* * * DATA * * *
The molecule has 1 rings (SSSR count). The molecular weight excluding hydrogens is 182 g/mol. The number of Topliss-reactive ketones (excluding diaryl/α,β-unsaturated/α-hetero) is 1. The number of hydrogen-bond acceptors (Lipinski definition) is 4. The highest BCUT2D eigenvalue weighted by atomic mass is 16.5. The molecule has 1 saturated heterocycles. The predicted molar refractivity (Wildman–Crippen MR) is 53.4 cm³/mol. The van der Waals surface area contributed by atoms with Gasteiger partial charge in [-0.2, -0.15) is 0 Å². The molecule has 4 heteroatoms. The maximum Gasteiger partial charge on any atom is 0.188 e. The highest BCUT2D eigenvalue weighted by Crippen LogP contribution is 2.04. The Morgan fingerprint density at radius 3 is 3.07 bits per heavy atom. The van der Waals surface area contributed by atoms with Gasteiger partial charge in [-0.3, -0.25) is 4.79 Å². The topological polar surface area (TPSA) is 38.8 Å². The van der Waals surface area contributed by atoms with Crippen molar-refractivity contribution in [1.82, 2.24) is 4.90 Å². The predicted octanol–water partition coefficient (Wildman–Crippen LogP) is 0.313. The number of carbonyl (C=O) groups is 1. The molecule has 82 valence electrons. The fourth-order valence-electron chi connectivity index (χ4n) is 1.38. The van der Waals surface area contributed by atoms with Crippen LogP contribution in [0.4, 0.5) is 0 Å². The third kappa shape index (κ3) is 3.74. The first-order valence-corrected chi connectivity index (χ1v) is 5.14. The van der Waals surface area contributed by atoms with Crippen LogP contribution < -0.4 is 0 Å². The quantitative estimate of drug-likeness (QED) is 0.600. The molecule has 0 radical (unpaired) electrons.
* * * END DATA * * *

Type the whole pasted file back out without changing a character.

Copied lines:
The molecule has 1 rings (SSSR count). The molecular weight excluding hydrogens is 182 g/mol. The number of Topliss-reactive ketones (excluding diaryl/α,β-unsaturated/α-hetero) is 1. The number of hydrogen-bond acceptors (Lipinski definition) is 4. The highest BCUT2D eigenvalue weighted by atomic mass is 16.5. The molecule has 1 saturated heterocycles. The predicted molar refractivity (Wildman–Crippen MR) is 53.4 cm³/mol. The van der Waals surface area contributed by atoms with Gasteiger partial charge in [-0.2, -0.15) is 0 Å². The molecule has 4 heteroatoms. The maximum Gasteiger partial charge on any atom is 0.188 e. The highest BCUT2D eigenvalue weighted by Crippen LogP contribution is 2.04. The Morgan fingerprint density at radius 3 is 3.07 bits per heavy atom. The van der Waals surface area contributed by atoms with Gasteiger partial charge in [-0.3, -0.25) is 4.79 Å². The topological polar surface area (TPSA) is 38.8 Å². The van der Waals surface area contributed by atoms with Crippen molar-refractivity contribution in [1.82, 2.24) is 4.90 Å². The predicted octanol–water partition coefficient (Wildman–Crippen LogP) is 0.313. The number of carbonyl (C=O) groups is 1. The molecule has 82 valence electrons. The fourth-order valence-electron chi connectivity index (χ4n) is 1.38. The van der Waals surface area contributed by atoms with Crippen LogP contribution in [0.4, 0.5) is 0 Å². The third kappa shape index (κ3) is 3.74. The first-order valence-corrected chi connectivity index (χ1v) is 5.14. The van der Waals surface area contributed by atoms with Crippen LogP contribution < -0.4 is 0 Å². The quantitative estimate of drug-likeness (QED) is 0.600. The molecule has 0 radical (unpaired) electrons.